Last Sunday morning a series of sculptures installed along a sloping lawn near the Field Museum by Pilsen-based artist Hebru Brantley were found vandalized. The artwork titled “The Watch” is a multi-figure homage to the Tuskegee Airmen and features a series of young, black, superheroic characters that Brantley uses in his work. Last weekend, the Chicago Tribune reported that several of the figures had been knocked over, with one beheaded and several others sustaining multiple punctures and elements broken off. In an email, Chicago Park District’s director of communications Jessica Maxey-Faulkner said that the sculptures have been removed to be repaired by the artist. While no definite timeline for the repairs has been determined, the artworks will be returned to the park once they have been repaired.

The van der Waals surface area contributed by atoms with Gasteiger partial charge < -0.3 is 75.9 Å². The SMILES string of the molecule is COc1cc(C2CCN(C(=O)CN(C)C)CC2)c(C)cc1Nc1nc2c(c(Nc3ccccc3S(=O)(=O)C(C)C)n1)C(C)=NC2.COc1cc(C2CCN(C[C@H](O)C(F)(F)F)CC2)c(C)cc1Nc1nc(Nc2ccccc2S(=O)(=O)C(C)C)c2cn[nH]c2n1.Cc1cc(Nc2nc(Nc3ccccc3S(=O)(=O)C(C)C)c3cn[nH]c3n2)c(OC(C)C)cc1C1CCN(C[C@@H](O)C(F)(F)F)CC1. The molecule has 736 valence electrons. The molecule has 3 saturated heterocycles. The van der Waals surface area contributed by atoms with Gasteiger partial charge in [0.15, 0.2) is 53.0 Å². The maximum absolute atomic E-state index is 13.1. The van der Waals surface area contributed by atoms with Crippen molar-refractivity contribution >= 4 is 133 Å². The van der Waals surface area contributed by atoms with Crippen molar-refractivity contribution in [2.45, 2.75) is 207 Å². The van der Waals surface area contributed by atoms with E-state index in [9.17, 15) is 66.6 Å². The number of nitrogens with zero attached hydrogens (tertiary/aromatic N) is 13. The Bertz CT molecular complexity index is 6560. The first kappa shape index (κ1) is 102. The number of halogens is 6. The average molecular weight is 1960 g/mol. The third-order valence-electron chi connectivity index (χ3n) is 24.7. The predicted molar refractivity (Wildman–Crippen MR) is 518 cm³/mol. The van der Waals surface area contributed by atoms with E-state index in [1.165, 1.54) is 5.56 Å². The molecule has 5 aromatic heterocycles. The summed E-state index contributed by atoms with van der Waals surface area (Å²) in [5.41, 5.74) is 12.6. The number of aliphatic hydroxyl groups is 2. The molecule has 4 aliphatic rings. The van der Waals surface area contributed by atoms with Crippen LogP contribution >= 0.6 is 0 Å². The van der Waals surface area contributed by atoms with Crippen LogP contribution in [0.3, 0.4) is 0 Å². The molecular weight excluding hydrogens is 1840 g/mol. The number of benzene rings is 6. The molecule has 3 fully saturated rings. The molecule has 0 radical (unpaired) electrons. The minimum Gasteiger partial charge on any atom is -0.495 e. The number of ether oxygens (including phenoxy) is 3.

“The Watch” was previously installed last fall at Pioneer Court on Michigan Avenue as Brantley’s contribution to Chicago Ideas Week, and was moved to its current site in May. Many of the characters recur in Brantley’s current exhibition “Parade Day Rain” currently on view at the Chicago Cultural Center through September 23. Brantley’s paintings and sculptures employ his cast of Fly Boys and Fly Girls to imaginatively explore the life experiences of youth of color in urban environments, drawing from black history, comics, and pop art to deal with cultural representations of race, class and privilege. (Matt Morris)